The Map is Not the Territory

“The map is not the territory” is a phrase coined by Alfred Korzybski in the 1900’s. What does it mean though? It means that our ideas about how the world works will only ever be an approximation, or an estimation, of the ‘actual’ world. You cannot drive on the lines of a map, nor swim in a map’s blue spaces. These are representations of a thing, not the thing itself. This is what is meant by, “The map is not the territory.” Your ideas about reality are not actually reality.

A map is scaled down for convenience. Specific elements have been filtered out in the process to create a “decent or useful” representation of the streets and pathways of the city, so it’s easier to get around.

A map helps you to navigate from place to place, however looking at a place on a map is a different experience altogether from the sensory intake that happens in the real world.

We like maps and models, they are useful. However it’s good to remember that maps and models are not actually reality – they’re just representations of reality the same way that a map is a representation of a place.

The real world is always developing, and as the real world develops, so must our ‘maps’ and models. Let’s consider the fact that in 1970, a map of Toronto will be hugely different to a map from 2020, 50 years later.

We are always creating mental models of the world. The information available is too vast, so there is a sort of pressure on us to create a model and keep it for an extended amount of time. Physical models of our realities, mental models of our realities are always subject to change and sometimes require upgrading and updating.

So, how do we update our mental models? Now that we’re aware that we have them, we can start to notice what we might otherwise miss, and then question our assumptions, and the stories we tell ourselves, about who and what we are, who other people are to us, and how the world around us works.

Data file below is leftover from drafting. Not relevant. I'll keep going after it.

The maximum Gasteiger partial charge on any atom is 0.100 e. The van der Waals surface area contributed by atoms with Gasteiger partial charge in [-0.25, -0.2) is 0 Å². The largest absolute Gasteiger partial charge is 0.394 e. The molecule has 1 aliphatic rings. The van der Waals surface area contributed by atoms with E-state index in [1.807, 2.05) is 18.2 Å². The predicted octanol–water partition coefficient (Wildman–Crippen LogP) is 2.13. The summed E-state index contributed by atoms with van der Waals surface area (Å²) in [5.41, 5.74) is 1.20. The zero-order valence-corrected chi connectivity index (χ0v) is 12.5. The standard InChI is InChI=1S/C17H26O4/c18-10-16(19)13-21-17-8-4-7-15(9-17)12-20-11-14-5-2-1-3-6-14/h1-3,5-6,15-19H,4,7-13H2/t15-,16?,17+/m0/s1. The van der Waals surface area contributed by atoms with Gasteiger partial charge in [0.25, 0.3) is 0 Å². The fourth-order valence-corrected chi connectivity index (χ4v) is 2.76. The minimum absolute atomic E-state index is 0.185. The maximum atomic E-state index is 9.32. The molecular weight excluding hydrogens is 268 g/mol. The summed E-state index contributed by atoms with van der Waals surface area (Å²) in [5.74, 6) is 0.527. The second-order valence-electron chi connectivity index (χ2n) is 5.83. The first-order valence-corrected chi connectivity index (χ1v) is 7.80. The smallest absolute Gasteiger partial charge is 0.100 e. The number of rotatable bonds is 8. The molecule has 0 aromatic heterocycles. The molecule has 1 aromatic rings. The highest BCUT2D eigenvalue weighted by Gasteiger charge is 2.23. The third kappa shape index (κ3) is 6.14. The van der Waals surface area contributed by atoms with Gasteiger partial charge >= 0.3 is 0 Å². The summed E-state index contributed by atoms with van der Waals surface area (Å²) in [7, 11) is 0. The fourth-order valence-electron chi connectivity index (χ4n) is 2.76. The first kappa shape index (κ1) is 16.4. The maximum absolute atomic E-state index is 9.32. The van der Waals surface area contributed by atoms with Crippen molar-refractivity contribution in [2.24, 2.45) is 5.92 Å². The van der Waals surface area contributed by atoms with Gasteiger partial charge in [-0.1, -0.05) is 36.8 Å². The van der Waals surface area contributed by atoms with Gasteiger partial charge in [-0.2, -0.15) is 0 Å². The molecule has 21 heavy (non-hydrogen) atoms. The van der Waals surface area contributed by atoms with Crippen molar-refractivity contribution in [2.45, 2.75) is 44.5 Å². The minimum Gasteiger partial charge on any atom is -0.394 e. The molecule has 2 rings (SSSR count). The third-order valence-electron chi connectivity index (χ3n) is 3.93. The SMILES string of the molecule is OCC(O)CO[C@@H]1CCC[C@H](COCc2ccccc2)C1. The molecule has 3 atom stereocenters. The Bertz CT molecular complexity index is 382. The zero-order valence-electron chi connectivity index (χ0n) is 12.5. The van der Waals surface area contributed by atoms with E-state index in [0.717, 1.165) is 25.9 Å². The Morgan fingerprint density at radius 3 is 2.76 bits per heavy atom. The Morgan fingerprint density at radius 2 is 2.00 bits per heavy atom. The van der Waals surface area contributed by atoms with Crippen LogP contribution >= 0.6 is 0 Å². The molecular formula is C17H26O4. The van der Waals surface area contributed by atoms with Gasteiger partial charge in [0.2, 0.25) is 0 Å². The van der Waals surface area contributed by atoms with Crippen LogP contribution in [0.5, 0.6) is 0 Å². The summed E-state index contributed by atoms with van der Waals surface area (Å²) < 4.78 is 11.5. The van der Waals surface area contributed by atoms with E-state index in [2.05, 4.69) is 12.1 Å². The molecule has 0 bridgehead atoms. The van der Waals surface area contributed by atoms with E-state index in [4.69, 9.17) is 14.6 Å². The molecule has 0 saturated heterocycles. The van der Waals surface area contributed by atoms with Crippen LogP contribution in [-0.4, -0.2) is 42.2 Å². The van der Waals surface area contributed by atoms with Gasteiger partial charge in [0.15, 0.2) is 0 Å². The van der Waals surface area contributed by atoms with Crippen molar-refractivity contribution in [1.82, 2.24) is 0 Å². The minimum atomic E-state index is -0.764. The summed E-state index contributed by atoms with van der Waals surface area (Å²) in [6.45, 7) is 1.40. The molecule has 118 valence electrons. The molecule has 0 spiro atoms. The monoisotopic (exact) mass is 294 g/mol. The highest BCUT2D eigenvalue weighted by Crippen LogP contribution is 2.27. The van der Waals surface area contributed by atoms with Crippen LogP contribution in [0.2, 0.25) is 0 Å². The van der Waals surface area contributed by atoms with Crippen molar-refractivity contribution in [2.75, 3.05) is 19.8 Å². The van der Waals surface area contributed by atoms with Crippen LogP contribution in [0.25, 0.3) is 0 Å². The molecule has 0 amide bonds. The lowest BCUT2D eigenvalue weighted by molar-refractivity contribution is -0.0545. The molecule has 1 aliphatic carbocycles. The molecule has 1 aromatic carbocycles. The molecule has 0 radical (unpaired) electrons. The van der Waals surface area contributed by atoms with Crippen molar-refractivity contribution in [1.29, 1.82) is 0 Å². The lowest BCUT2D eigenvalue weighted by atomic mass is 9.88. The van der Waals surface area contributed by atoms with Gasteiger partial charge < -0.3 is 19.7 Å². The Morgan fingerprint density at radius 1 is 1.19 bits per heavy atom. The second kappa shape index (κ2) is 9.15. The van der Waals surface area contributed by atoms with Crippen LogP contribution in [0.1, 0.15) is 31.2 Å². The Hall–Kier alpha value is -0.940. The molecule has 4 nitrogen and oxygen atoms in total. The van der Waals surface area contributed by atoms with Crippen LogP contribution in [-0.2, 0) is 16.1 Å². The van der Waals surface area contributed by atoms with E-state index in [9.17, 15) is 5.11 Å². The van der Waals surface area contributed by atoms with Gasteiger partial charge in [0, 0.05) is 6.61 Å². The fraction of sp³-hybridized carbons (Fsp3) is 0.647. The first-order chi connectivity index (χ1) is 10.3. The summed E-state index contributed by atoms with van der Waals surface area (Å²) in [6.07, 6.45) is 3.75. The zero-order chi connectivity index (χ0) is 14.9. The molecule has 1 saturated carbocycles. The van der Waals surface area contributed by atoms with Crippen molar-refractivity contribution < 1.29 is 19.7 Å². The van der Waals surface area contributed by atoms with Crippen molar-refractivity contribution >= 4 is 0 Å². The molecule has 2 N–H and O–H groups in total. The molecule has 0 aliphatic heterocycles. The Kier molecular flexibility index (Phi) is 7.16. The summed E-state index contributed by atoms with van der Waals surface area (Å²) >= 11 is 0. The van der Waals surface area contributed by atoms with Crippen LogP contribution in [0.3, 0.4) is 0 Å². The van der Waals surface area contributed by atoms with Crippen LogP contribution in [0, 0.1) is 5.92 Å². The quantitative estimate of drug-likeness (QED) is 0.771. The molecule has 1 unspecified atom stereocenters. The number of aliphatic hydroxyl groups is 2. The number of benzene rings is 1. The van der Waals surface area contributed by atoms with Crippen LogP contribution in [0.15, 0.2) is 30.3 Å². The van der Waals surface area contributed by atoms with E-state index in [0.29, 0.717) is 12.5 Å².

It’s also sensible to look at where our own mental models have come from.

I will see the world differently than you. We all have unique ‘mental maps’ of the world we live in.

Our mental maps are created from day-to-day experiences and perceptions, so they are completely subjective. As we all sense things in unique and personal ways, kind of like a fingerprint, no two people have the same mental map.

The world is massive, and truly beyond total comprehension. Our mental maps are personal, and help us navigate a complicated reality.

We form opinions, conclusions, and assumptions on a daily basis. These opinions, conclusions and assumptions form our mental maps. Our beliefs are these maps. From our beliefs, we form attitudes, and see things from our individual perspectives.

“External information that is consumed by us is filtered through these core beliefs. In essence, this is our ‘mental map.”

We believe that we are objective, and see things as they are. However, we might not be as objective as we want to be because we are all conditioned to accept the world, not as it is, but as we are.

We base every decision we make on our awareness of reality. If our awareness is limited or faulty, our thoughts and actions will follow suit. We must expand the perception of our reality in order to be the best possible version of ourselves.

When we believe in something strongly, we are eager to call it the truth. Some will go to great lengths to proclaim it, and we can find ourselves becoming defensive or aggressive about our beliefs when they conflict with beliefs of others.

Without the correct training and practice, our minds are not capable of holding conflicting beliefs. This causes cognitive dissonance, which is something like pain in the brain. The brain will filter or distort your perception of reality in order to have beliefs and reality align, and this is called neural coherence.

The observations we make are primarily used to support perceptions, experiences, assumptions, and beliefs however random or specific. We all have a different perspective from each other. Our observations are primarily influenced by what we want to see, or our focus.

If a group of friend walk down a street, one might look in shop windows, one might look at the opposite sex, and one might be answering a text and miss it all. The point is that even people sharing an experience can have very different perceptions of that experience. This is why eyewitness accounts can be so unreliable.

Our mental maps can be so different. Although we occupy the same world, it is important for us to realize that our maps are in fact different from each other.

Once we understand this, we can communicate more effectively. We all instinctively communicate using our own map. If we do not consider the other person’s mental map, then communication breaks down.

New experiences, and new learnings can expand and improve our map. Expanding and improving our map can change our attitudes towards a specific thing, a person or an idea.

Some people call this life experience, but it is not dependent on age. Rather, maturity drives our willingness to consider different perspectives from our own.

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